Lipitor is a statin. It reduces levels of triglycerides and “bad” LDL cholesterol in the blood and increases levels of “good” HDL cholesterol. Lipitor is its brand name. People also know it as atorvastatin.

Doctors often prescribe Lipitor and other statins to treat dyslipidemia and to prevent cardiovascular disease (CVD) in those who are at high risk.

If a person has dyslipidemia, or hyperlipidemia, they have a high level of cholesterol, triglycerides, or both, in the blood.

CVD is the leading cause of illness and death in the United States. The Centers for Disease Control and Prevention (CDC), estimate that having high cholesterol doubles the risk of heart disease.

According to the CDC, in 2011–2012, nearly 28 percent of adults aged 40 years and over were using some kind of prescription drug to lower cholesterol. This was an increase of nearly 8 percent since 2003.

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A doctor may prescribe Lipitor if a person has high cholesterol.

Lipitor belongs to a class of drugs called HMG CoA reductase inhibitors, commonly known as statins. Other statins include fluvastatin, pravastatin, rosuvastatin, and simvastatin.

Statins stop the body from producing bad cholesterol by suppressing an enzyme in the liver, called HMG-CoA reductase. The enzyme is vital for cholesterol production.

Statins reduce the levels of bad cholesterol, and this helps to prevent coronary artery disease and serious complications of CVD, such as angina, stroke, and heart attack.

The first person to synthesize Lipitor was Bruce Roth, in 1985. At first, the producers did not think the drug would be very popular, and they almost stopped development.

In 2016, one source described Lipitor as the “Best-selling drug of all time.”

Some people have abnormally high levels of lipids in their blood. The name of this is dyslipidemia, or hyperlipidemia.

Lipids are a broad group of many different organic compounds, including fats, fat-soluble vitamins, sterols, waxes, phospholipids, diglycerides, monoglycerides, and triglycerides.

Research has linked high lipid levels with a range of diseases and disorders. Lipitor is highly effective at treating people with a high risk of these diseases.

These include:

  • people with diabetes who are over 60 years old
  • those with a personal or significant family history of CVD

CVD includes coronary heart disease, stroke, or peripheral vascular disease. These affect the circulation outside the heart and the brain. People with CVD are at risk of angina and myocardial infarction, or a heart attack.

CVD often stems from:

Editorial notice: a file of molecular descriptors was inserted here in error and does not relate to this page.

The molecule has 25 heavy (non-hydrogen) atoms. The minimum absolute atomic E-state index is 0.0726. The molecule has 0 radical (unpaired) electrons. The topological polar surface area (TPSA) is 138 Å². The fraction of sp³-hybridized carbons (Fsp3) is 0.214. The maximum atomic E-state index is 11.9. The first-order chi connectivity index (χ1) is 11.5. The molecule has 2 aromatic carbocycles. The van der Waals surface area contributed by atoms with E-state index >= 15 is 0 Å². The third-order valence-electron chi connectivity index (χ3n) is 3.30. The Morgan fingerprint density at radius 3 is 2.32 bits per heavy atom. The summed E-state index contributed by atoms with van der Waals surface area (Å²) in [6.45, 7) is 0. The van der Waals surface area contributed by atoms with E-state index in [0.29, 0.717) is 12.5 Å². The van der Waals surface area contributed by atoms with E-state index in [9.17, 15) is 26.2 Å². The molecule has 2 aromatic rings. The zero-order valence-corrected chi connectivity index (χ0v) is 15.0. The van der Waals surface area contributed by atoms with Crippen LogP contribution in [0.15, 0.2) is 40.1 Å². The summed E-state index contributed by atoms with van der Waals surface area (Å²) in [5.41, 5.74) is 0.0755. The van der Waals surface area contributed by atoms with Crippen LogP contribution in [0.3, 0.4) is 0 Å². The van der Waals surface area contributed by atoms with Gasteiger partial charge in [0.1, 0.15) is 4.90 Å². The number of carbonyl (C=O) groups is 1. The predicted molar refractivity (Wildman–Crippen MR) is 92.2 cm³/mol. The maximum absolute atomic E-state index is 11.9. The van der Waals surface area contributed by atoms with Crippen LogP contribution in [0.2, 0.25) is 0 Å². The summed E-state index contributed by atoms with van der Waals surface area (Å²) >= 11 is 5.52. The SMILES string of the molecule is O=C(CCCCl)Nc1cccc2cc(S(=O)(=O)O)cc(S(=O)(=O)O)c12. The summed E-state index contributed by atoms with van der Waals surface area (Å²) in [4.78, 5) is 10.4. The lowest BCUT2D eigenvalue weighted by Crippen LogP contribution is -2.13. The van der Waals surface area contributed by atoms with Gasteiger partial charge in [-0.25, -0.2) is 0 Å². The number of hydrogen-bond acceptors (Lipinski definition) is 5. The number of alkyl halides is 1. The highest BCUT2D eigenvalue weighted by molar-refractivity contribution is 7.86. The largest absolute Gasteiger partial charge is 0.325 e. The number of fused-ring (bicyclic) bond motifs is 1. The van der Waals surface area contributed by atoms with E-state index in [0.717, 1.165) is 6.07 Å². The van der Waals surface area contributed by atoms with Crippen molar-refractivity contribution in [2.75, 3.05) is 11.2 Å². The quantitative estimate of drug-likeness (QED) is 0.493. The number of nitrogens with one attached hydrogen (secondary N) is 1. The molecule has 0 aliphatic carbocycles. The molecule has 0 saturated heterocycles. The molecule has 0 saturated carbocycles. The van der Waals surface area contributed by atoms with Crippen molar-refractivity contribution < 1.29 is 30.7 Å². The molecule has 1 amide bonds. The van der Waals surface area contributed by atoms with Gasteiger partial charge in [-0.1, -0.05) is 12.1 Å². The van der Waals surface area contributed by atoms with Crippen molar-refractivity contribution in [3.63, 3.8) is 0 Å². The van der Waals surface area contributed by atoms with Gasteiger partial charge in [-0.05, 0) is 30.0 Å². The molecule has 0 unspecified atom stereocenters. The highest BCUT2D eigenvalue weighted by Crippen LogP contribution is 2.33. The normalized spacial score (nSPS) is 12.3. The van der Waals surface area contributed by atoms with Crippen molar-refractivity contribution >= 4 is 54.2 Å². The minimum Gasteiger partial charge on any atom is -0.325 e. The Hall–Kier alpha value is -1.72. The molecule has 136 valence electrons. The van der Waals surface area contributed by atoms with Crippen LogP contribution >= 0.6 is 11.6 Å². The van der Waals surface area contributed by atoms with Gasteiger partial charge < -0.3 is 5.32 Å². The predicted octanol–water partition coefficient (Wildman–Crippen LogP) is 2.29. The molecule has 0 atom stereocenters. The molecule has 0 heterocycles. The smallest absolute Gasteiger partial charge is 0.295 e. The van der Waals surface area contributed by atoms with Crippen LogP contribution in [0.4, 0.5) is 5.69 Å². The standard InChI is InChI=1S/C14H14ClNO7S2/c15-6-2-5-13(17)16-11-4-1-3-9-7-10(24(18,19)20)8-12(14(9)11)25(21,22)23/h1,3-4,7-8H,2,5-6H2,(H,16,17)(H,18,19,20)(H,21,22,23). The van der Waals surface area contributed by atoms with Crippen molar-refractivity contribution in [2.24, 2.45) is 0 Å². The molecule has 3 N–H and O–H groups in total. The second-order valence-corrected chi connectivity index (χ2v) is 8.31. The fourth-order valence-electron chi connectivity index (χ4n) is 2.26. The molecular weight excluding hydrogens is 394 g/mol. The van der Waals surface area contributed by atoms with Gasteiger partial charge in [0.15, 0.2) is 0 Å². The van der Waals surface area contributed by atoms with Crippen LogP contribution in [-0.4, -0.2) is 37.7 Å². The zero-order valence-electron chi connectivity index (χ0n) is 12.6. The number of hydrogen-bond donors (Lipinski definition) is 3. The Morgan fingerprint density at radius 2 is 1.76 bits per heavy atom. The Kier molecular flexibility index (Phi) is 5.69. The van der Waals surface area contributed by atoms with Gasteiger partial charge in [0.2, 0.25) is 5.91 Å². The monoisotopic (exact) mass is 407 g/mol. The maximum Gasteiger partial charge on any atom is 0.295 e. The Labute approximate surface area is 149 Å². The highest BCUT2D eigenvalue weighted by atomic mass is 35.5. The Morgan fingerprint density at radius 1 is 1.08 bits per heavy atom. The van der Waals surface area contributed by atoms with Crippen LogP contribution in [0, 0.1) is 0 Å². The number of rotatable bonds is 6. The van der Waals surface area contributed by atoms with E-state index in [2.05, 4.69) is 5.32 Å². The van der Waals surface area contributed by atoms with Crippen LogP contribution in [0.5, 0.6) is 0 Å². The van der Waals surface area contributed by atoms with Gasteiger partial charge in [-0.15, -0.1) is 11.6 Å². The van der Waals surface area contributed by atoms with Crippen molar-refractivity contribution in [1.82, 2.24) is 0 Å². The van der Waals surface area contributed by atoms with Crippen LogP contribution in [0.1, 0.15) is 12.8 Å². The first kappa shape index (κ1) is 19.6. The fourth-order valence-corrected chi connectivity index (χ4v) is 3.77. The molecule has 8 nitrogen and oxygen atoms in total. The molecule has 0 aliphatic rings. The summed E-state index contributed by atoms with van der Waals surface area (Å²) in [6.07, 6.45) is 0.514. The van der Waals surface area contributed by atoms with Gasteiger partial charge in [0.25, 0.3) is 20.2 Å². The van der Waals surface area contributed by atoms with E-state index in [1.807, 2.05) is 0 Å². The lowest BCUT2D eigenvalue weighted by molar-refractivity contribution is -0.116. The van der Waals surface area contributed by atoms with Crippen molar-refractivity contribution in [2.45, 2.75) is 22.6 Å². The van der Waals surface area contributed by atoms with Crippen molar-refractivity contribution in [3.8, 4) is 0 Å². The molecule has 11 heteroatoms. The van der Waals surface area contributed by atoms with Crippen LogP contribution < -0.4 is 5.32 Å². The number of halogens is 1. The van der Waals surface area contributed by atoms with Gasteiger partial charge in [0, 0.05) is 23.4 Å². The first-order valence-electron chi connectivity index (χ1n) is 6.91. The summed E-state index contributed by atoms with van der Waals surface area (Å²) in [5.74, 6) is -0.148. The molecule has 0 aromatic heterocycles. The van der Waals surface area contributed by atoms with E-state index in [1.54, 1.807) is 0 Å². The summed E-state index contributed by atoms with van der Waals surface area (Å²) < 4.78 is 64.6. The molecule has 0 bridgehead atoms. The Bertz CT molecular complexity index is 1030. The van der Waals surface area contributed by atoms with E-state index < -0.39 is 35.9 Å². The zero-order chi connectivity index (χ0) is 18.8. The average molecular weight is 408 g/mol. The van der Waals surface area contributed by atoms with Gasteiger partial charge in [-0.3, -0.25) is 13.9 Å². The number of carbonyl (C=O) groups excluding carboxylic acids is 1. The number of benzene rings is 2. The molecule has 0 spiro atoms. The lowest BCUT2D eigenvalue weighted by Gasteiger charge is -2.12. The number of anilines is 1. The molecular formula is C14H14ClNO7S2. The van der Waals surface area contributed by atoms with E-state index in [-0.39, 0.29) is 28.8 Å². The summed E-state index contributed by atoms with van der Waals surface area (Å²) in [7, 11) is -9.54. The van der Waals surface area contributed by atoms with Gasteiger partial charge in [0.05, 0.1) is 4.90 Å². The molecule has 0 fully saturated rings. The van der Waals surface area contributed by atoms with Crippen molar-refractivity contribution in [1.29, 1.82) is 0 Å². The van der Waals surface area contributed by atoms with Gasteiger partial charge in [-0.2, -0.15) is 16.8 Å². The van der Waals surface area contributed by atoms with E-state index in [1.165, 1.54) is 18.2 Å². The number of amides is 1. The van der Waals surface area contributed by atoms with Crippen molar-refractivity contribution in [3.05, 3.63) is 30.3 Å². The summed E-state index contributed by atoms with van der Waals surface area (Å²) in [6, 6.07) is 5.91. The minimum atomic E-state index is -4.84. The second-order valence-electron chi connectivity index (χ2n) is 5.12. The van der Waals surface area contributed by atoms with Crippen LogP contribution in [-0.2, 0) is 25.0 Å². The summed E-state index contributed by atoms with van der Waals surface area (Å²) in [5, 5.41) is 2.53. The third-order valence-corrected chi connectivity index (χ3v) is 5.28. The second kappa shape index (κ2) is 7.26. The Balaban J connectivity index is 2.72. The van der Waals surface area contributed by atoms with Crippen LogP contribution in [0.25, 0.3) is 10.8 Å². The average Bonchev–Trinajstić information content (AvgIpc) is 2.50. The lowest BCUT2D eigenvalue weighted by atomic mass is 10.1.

These can happen when cholesterol accumulates in the blood vessels.

A doctor may prescribe Lipitor to stop many types of CVD from developing or coming back.

Lipitor may give rise to a number of side effects.

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Headaches can be an adverse effect.

The most common ones include:

Lipitor can also increase blood sugar levels, and it can affect liver function in up to 1 in 10 people.

Up to 1 in 100 people may experience less common effects.

These include:

  • a loss of appetite
  • difficulty sleeping
  • visual disturbances
  • tinnitus
  • a skin rash
  • hair loss
  • a fever
  • a general feeling of being unwell
  • inflammation of the liver or pancreas

A urine test may reveal a raised white blood cell count.

Can I have grapefruit?

Patients who use Lipitor should not consume more than 1–2 small glasses of grapefruit juice in a day, because this can affect how the drug works.

What about alcohol?

The patient information leaflet urges people to avoid drinking too much alcohol.

Lipitor is not suitable during pregnancy, as it can affect the development of the unborn child and may be harmful to the fetus.

It is also not suitable for use while breastfeeding, as it is not clear whether the drug can enter the breast milk. If it does, it could harm the infant.

Lipitor contains lactose, so people should speak to their doctor before using it if they have a lactose intolerance.

A number of medications can interact with Lipitor.

Patients should take care if they are also using:

  • medications that change the way the immune system works, including some antibiotics and antifungals
  • St. John’s Wort

Some interactions could lead to a condition known as rhabdomyolysis, a muscle wasting disease.

As well as using Lipitor, people should follow a low-fat, low-cholesterol, healthful diet.